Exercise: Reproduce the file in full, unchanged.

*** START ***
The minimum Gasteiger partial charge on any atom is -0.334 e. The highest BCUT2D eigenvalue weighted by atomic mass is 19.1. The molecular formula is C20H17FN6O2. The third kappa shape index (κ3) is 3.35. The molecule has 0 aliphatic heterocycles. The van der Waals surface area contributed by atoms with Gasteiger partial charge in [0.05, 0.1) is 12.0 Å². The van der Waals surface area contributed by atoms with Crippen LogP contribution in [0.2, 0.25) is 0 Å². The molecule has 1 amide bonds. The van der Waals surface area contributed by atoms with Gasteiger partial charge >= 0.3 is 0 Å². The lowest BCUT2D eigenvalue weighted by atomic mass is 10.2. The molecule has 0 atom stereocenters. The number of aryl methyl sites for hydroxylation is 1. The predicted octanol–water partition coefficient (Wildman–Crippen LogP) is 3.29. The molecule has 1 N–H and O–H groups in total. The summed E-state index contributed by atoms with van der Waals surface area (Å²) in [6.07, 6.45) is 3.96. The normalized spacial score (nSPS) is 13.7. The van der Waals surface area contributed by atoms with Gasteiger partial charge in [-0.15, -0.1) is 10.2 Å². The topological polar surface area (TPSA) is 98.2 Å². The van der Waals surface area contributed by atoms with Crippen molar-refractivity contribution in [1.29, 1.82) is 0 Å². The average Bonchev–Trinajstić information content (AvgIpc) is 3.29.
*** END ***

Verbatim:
The minimum Gasteiger partial charge on any atom is -0.334 e. The highest BCUT2D eigenvalue weighted by atomic mass is 19.1. The molecular formula is C20H17FN6O2. The third kappa shape index (κ3) is 3.35. The molecule has 0 aliphatic heterocycles. The van der Waals surface area contributed by atoms with Gasteiger partial charge in [0.05, 0.1) is 12.0 Å². The van der Waals surface area contributed by atoms with Crippen LogP contribution in [0.2, 0.25) is 0 Å². The molecule has 1 amide bonds. The van der Waals surface area contributed by atoms with Gasteiger partial charge >= 0.3 is 0 Å². The lowest BCUT2D eigenvalue weighted by atomic mass is 10.2. The molecule has 0 atom stereocenters. The number of aryl methyl sites for hydroxylation is 1. The predicted octanol–water partition coefficient (Wildman–Crippen LogP) is 3.29. The molecule has 1 N–H and O–H groups in total. The summed E-state index contributed by atoms with van der Waals surface area (Å²) in [6.07, 6.45) is 3.96. The normalized spacial score (nSPS) is 13.7. The van der Waals surface area contributed by atoms with Gasteiger partial charge in [-0.15, -0.1) is 10.2 Å². The topological polar surface area (TPSA) is 98.2 Å². The van der Waals surface area contributed by atoms with Crippen molar-refractivity contribution in [1.29, 1.82) is 0 Å². The average Bonchev–Trinajstić information content (AvgIpc) is 3.29.